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Re: Person Identifier

From: Andreas Langegger <al@jku.at>
Date: Mon, 21 Apr 2008 12:02:25 +0200
To: "Mark Birbeck" <mark.birbeck@x-port.net>
Message-Id: <B81DE7EF-2422-4F73-B246-C86E72A9AEF3@jku.at>
Cc: "Richard Cyganiak" <richard@cyganiak.de>, "Bent Rasmussen" <incredibleshrinkingsphere@gmail.com>, semantic-web@w3.org

hi there,

interesting opinions here. Both I can acquire taste for. I think the  
problem that I need an HTTP request first is less and less there from  
now on because of mobile access everywhere. The fact, that I can  
figure out anything about a thing by doing a simple GET request is  
very very appealing. I think it makes things really easier.

Another suggestion whould be to inject a protocol hint into the URI by  
the convention of a special sub-domain like
http://doi.yourdomain.tld/somePath/resource/foo

This could satisfy both opinions.

Regards,
Andy

On Apr 21, 2008, at 11:44 AM, Mark Birbeck wrote:
>
> Hi Richard,
>
>> [...]
>>
>> The problem with URNs is that applications need to be modified or  
>> rewritten
>> before they can know what a URN identifies. That's quite a high  
>> cost, and is
>> one of the main reasons why many URN schemes never caught on -- not  
>> enough
>> developers bothered to hardcode support for them into existing  
>> applications.
>>
>> Naming schemes that piggy-bank on HTTP don't have this problem, HTTP
>> support is ubiquitous, and applications can learn that your URI  
>> identifies a
>> person by making an HTTP request to retrieve a description of the  
>> identified
>> thing.
>
> I'm afraid this is simply not true, and is actually to turn RDF on  
> its head.
>
> What a URI identifies has nothing to do with the protocol in 'pure'
> RDF terms. In the following, my URI identifies a 'FOAF person',
> regardless of anything that might be retrieved over HTTP:
>
>  <http://example.org> a foaf:Person .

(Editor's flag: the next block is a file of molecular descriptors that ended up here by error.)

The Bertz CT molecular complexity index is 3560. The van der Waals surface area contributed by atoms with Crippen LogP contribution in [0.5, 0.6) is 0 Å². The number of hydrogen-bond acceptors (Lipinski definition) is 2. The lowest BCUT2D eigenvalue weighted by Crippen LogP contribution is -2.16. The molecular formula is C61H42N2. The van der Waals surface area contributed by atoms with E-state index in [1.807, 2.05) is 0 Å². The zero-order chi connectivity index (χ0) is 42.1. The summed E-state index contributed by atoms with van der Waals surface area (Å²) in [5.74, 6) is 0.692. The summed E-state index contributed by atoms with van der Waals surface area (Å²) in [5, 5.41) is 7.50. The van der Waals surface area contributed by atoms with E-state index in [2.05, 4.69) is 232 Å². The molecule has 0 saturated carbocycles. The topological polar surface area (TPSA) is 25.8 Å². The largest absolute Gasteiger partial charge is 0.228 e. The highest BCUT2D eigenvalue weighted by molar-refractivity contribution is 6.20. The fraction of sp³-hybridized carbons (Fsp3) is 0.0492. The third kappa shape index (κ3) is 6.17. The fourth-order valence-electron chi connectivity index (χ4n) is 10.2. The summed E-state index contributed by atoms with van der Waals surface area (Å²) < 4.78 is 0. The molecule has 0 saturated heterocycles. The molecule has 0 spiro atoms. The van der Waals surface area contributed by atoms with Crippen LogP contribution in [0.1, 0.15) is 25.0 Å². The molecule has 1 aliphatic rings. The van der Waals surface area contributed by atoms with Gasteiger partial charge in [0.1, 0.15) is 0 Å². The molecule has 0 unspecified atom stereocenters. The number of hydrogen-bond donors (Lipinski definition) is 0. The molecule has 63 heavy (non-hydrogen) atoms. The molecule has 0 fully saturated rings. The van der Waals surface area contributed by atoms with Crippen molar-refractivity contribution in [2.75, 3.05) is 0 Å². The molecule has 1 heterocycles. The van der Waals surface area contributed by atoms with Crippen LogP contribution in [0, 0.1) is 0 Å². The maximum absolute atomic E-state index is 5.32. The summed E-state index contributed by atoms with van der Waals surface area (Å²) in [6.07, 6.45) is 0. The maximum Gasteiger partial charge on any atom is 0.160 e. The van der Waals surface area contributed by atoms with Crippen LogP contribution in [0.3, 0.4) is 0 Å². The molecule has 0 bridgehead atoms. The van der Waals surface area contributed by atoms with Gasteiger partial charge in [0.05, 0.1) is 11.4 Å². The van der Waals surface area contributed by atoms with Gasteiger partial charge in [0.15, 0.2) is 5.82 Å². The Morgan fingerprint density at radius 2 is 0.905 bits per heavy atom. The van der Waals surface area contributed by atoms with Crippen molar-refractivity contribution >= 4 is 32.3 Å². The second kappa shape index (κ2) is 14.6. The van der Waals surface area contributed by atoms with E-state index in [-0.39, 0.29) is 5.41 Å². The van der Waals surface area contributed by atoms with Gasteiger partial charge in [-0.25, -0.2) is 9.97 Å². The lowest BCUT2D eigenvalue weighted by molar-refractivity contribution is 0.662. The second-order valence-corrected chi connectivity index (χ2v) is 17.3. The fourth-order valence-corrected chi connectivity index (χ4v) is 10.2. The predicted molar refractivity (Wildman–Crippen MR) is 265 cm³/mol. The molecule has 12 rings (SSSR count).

>
> Now, if these URIs didn't also serve as a means for retrieving
> documents, then that would be the end of the story. But of course we
> know that it isn't, and that sometimes these URIs also identify
> web-pages. Given this fact, you could quite reasonably argue that a
> URN is better, because when you use a non-retrievable URI, there is no
> ambiguity; i.e., it is simply impossible for a URI to represent both a
> person and a web-page if it doesn't begin with "http:".
>
> Which is why I say that getting the type of a resource by making an
> HTTP request is to turn RDF on its head. It's to place a particular
> problem caused by using one class of URIs (those that begin "http:")
> right at the centre of RDF, when RDF itself is completely agnostic
> about the detail of resource identifiers.
>
> In my opinion, it's not a great idea to build systems on the basis of
> making a web request to check the 'type' of a URI. I think it's far
> better to either use some non-HTTP scheme to identify the URI, or to
> tack a fragment identifier on the end.
>
> But of course, I understand that people do see the need for such an
> architecture, and I also know that this debate will run and run. :)
>
> Regards,
>
> Mark
>
> -- 
> Mark Birbeck
>
> mark.birbeck@x-port.net | +44 (0) 20 7689 9232
> http://www.x-port.net | http://internet-apps.blogspot.com
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----------------------------------------------------------------------
Dipl.-Ing.(FH) Andreas Langegger
Institute for Applied Knowledge Processing
Johannes Kepler University Linz
A-4040 Linz, Altenberger Straße 69
http://www.langegger.at
Received on Monday, 21 April 2008 10:03:05 UTC

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